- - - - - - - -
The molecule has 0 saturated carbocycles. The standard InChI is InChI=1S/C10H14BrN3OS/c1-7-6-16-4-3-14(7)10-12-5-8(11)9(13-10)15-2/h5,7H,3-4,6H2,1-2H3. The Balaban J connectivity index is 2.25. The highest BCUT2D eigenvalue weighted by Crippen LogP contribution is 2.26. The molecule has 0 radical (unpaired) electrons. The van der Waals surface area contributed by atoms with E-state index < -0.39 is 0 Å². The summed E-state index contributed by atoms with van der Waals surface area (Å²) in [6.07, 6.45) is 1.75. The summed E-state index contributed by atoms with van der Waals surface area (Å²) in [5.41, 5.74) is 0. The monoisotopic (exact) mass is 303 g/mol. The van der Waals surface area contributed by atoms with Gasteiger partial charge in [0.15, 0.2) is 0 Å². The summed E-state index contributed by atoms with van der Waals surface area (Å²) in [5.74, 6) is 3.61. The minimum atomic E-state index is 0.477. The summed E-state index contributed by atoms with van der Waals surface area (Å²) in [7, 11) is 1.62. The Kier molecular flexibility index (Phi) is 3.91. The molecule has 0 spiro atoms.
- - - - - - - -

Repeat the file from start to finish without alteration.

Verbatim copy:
The molecule has 0 saturated carbocycles. The standard InChI is InChI=1S/C10H14BrN3OS/c1-7-6-16-4-3-14(7)10-12-5-8(11)9(13-10)15-2/h5,7H,3-4,6H2,1-2H3. The Balaban J connectivity index is 2.25. The highest BCUT2D eigenvalue weighted by Crippen LogP contribution is 2.26. The molecule has 0 radical (unpaired) electrons. The van der Waals surface area contributed by atoms with E-state index < -0.39 is 0 Å². The summed E-state index contributed by atoms with van der Waals surface area (Å²) in [6.07, 6.45) is 1.75. The summed E-state index contributed by atoms with van der Waals surface area (Å²) in [5.41, 5.74) is 0. The monoisotopic (exact) mass is 303 g/mol. The van der Waals surface area contributed by atoms with Gasteiger partial charge in [0.15, 0.2) is 0 Å². The summed E-state index contributed by atoms with van der Waals surface area (Å²) in [5.74, 6) is 3.61. The minimum atomic E-state index is 0.477. The summed E-state index contributed by atoms with van der Waals surface area (Å²) in [7, 11) is 1.62. The Kier molecular flexibility index (Phi) is 3.91. The molecule has 0 spiro atoms.